June 13, 2016
لقد تغلبت على العالم
I first heard about the late night attack on a nightclub in Orlando at about 1pm Sunday, and struggled to get my mind around how some media and government people were calling it a “crime”. In my gut I knew that this was not a hate crime, but a very effective insurgent attack on the American mainland. The Sunday evening news had more of the same, and categorization as a law enforcement matter began to stress me out; to me it seemed dishonest of them to call what happened a crime. I went to bed late, and had fitful bouts of sleep amidst the turmoil in my soul.
The media message-shaping and anti-2nd Amendment rhetoric had slightly lessened by Monday morning when the word was out that the attack had been claimed and attributed to ISIS, but that began to present even more deeply disturbing thoughts and feelings in me as I watched the morning news reports. I have “skin in the game”, so yes, I do occasionally seek unbiased reporting on the state of our Nation. I am aware that most of the “news” is bad, but I am personally called to be a voter and be aware of the times. It’s part of my character.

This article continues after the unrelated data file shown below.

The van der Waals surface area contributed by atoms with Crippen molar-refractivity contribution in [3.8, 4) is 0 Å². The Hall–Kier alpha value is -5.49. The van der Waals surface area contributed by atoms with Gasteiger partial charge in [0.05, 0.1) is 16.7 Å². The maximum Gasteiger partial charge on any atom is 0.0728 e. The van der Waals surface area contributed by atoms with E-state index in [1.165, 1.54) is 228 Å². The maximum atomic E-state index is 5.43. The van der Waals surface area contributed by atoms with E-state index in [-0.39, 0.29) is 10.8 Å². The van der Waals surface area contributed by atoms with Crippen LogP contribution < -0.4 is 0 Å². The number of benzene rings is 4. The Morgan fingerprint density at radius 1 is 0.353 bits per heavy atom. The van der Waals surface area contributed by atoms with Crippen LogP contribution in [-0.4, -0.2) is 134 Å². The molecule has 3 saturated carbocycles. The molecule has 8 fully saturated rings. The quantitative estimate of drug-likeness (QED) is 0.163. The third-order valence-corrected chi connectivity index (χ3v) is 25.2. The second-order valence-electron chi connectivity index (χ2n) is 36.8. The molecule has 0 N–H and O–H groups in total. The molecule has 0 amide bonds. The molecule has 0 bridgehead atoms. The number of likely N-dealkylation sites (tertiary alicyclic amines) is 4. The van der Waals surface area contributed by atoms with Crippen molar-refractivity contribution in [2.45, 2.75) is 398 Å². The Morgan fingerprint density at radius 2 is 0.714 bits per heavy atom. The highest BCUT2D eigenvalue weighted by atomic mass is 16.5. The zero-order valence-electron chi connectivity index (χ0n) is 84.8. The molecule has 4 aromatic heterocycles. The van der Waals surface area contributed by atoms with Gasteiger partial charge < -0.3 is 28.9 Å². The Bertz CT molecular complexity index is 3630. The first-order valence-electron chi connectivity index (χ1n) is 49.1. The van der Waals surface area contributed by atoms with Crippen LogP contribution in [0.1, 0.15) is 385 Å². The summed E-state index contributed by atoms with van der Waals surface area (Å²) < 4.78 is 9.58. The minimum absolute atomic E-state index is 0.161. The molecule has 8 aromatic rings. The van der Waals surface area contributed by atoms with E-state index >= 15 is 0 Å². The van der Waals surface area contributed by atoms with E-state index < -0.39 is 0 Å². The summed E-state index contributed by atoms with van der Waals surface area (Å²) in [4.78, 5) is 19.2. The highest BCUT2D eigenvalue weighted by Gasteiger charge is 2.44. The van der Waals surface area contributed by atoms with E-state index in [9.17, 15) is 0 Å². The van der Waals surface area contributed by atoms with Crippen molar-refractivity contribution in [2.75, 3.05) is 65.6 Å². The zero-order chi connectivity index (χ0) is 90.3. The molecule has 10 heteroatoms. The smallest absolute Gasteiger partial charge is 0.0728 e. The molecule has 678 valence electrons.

The way I see it, this ad hoc terror group known as ISIS is a 4th or 5th generation of Al Qaeda and similar Islamic militancy. In 2004, I served in the United States Army and deployed to Iraq to help fight against the 1.5th or 2nd generation of AQ, known by many names but comprising terrorists of all flavors intent on damaging peace. Islamic Militants are the only people who have ever attacked me directly and personally, tried to kill me personally, and on Sunday morning, a 4th or 5th generation insurgent operative attacked and killed Americans on our own soil down in Orlando. This felt like an immediate and total failure, both to me and to the memory of my brothers and sisters who died in Iraq and Afghanistan fighting these people on their soil.